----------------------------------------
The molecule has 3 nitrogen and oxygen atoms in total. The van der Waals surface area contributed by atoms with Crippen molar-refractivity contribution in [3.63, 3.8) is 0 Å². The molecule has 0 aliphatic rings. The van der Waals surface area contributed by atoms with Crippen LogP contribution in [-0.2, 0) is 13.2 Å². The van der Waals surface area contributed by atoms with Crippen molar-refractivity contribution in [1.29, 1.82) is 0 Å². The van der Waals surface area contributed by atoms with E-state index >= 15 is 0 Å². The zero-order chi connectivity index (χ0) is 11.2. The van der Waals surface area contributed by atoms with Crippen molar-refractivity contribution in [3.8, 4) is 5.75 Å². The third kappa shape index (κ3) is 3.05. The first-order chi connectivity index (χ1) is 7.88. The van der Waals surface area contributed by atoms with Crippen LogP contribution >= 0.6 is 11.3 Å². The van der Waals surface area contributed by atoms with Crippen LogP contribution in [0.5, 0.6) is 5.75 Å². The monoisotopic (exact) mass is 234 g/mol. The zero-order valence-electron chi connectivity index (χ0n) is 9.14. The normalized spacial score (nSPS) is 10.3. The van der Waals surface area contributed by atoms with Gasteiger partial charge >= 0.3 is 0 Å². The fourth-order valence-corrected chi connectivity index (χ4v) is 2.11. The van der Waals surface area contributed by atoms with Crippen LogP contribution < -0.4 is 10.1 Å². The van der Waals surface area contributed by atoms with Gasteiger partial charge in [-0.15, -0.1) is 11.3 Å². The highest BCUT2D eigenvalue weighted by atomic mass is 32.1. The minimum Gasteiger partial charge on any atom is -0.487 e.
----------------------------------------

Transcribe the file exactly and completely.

The molecule has 3 nitrogen and oxygen atoms in total. The van der Waals surface area contributed by atoms with Crippen molar-refractivity contribution in [3.63, 3.8) is 0 Å². The molecule has 0 aliphatic rings. The van der Waals surface area contributed by atoms with Crippen LogP contribution in [-0.2, 0) is 13.2 Å². The van der Waals surface area contributed by atoms with Crippen molar-refractivity contribution in [1.29, 1.82) is 0 Å². The van der Waals surface area contributed by atoms with E-state index >= 15 is 0 Å². The zero-order chi connectivity index (χ0) is 11.2. The van der Waals surface area contributed by atoms with Crippen molar-refractivity contribution in [3.8, 4) is 5.75 Å². The third kappa shape index (κ3) is 3.05. The first-order chi connectivity index (χ1) is 7.88. The van der Waals surface area contributed by atoms with Crippen LogP contribution >= 0.6 is 11.3 Å². The van der Waals surface area contributed by atoms with Crippen LogP contribution in [0.5, 0.6) is 5.75 Å². The monoisotopic (exact) mass is 234 g/mol. The zero-order valence-electron chi connectivity index (χ0n) is 9.14. The normalized spacial score (nSPS) is 10.3. The van der Waals surface area contributed by atoms with Gasteiger partial charge >= 0.3 is 0 Å². The fourth-order valence-corrected chi connectivity index (χ4v) is 2.11. The van der Waals surface area contributed by atoms with Crippen LogP contribution < -0.4 is 10.1 Å². The van der Waals surface area contributed by atoms with Gasteiger partial charge in [-0.15, -0.1) is 11.3 Å². The highest BCUT2D eigenvalue weighted by atomic mass is 32.1. The minimum Gasteiger partial charge on any atom is -0.487 e.